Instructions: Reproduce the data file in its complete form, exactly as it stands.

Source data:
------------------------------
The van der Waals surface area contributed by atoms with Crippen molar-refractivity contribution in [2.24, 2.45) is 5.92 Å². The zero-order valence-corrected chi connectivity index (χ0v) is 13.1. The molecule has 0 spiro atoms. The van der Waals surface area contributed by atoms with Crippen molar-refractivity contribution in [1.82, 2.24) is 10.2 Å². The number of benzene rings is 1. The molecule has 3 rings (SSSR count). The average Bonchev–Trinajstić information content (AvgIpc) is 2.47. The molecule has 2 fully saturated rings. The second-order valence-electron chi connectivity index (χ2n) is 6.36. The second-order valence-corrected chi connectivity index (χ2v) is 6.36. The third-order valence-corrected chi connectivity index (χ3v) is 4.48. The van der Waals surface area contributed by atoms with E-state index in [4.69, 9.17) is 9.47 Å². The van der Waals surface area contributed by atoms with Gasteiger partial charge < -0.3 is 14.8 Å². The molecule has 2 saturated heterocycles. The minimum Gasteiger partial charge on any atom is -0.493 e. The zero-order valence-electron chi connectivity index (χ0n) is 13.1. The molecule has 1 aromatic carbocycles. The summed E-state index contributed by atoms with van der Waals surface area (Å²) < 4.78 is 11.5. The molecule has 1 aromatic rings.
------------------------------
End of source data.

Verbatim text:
The van der Waals surface area contributed by atoms with Crippen molar-refractivity contribution in [2.24, 2.45) is 5.92 Å². The zero-order valence-corrected chi connectivity index (χ0v) is 13.1. The molecule has 0 spiro atoms. The van der Waals surface area contributed by atoms with Crippen molar-refractivity contribution in [1.82, 2.24) is 10.2 Å². The number of benzene rings is 1. The molecule has 3 rings (SSSR count). The average Bonchev–Trinajstić information content (AvgIpc) is 2.47. The molecule has 2 fully saturated rings. The second-order valence-electron chi connectivity index (χ2n) is 6.36. The second-order valence-corrected chi connectivity index (χ2v) is 6.36. The third-order valence-corrected chi connectivity index (χ3v) is 4.48. The van der Waals surface area contributed by atoms with E-state index in [4.69, 9.17) is 9.47 Å². The van der Waals surface area contributed by atoms with Gasteiger partial charge < -0.3 is 14.8 Å². The molecule has 2 saturated heterocycles. The minimum Gasteiger partial charge on any atom is -0.493 e. The zero-order valence-electron chi connectivity index (χ0n) is 13.1. The molecule has 1 aromatic carbocycles. The summed E-state index contributed by atoms with van der Waals surface area (Å²) < 4.78 is 11.5. The molecule has 1 aromatic rings.